poor buyers who would swap out entire drivetrains just to have something to drive to
work. Those Cuban mechanics had nothing on the owners of imported cars when it
came to keeping them running. I soon started seeing Volvo 122's running 235 CID
Chevy sixes, Peugots and Fiats running GM's Iron Duke four bangers and Ford Prefect
100E models sporting 2300 cc Pinto engines and all synchro 4-speed trannies. Why, I
myself was given a '59 Jaguar 4-door sedan by a friend of my Dad's who wanted it
off his lot. It had suffered moderate fire damage after a backfire set the engine ablaze.
I had lofty ambitions of restoring that car back to original condition. But those hopes
were dashed when I found out that there were no parts available anywhere in the
United States. To avoid scrapping the car, I bought an issue of Rod & Custom
Magazine. The issue that showed you how to drop a 350 Chevy into a Jaguar XKE.
Bear in mind that this was 1972. There was no Internet, no reproduction parts houses,
nothing at all. With the help of a couple of buddies, several cases of beer, and that
magazine, we got 'er all buttoned up. We replaced the unreliable British engine with
a '69 350, and that gas-gulping Moss no synchro 4-speed gearbox with a silky smooth
T-400 auto tranny. The way I see it, I saved that car from the crusher using good old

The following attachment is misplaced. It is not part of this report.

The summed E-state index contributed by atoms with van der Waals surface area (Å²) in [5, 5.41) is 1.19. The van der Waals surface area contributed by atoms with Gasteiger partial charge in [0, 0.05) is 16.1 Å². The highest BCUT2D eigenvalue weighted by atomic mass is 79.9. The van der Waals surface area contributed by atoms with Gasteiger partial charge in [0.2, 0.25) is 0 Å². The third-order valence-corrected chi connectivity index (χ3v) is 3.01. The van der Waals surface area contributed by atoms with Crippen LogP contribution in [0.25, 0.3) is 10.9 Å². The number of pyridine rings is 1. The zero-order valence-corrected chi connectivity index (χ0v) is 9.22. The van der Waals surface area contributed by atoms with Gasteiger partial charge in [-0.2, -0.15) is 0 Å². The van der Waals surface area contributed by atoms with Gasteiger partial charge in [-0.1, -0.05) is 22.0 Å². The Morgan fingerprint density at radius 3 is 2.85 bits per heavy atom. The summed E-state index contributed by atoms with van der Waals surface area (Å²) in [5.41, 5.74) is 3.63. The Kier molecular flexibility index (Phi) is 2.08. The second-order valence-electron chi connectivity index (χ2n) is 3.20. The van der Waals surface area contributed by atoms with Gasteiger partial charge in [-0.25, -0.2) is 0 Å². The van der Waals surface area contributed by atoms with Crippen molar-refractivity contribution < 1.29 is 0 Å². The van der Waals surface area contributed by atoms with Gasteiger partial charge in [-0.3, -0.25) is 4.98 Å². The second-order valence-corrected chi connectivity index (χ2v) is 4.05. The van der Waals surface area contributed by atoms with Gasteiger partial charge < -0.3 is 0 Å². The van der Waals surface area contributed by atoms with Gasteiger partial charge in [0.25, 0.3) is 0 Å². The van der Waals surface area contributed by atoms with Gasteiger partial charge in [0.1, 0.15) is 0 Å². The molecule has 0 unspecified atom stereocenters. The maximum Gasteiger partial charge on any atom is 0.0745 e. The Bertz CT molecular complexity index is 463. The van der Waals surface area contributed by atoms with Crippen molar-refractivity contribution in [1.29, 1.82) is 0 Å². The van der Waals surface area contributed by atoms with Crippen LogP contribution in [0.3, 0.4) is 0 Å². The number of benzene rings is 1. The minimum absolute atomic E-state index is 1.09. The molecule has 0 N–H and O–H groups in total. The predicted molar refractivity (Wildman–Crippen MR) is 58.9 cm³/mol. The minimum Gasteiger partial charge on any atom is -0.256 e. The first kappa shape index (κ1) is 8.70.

American know-how and a GM drivetrain to boot. I sold that car to a local doctor for
the unheard of price of $3,000.00. And he was happy to get it. So you see, Thomas,
a lot of those import car driveline swaps kept a lot of these cars on the road where
they belonged

Tony Piff said...

captain's point is obviously valid, but thomas's point deserves to be underlined and bolded: we don't really own these now-rare historical objects. we're just stewards, and we owe it to future generations to preserve them so that they can continue to be enjoyed and appreciated.

captaingizmo54 said...

Agreed. And though I wuold never do such a thing now, the Jag's case was indeed
warrented. Except for the fire damage, the rest of the car was complete and well preserved. So much in fact that the picnic basket, plates, and utensils were found in
their usual locations. The car also had the rare sunroof that opened just above the
front seats. When you sat in this car, it was like sitting in your living room. Plush
seats and wood trim were everywhere. The ride was smooth and the handling was
superb. And the power steering I installed made the car very easy to park as well.
With all that going for it, I just couldn't let it be scrapped. I was glad when the doctor
bought it. I don't think anyone else would've appreciated it the way he did. I saw it
a few times before we moved to Florida. I hope the car's still around for thers to enjoy.

Grumpy Cat said...

Does an Alfa collector frequent this place?

http://www.oldparkedcars.com/2011/07/1967-alfa-romeo-gtv.html

http://www.oldparkedcars.com/2010/10/1965-alfa-romeo-spider-1600-veloce.html

Randy Kumpf said...

I agree captain. If cars are left to rust instead of an American engine transplant, then something is lost. Several years ago two guys brought a street rod made from Austin Mayfair to British car day in Oakville Ontario. They found it in the woods with rust halfway up to the windows, but now its a street legal tubbed quarter mile monster with Strange axles, slicks and a Ford big block. They thought they were going to get blasted by purists, but it was fairly well received as it may have been the only Mayfair on site of 900 British cars that day. I was glad to see it!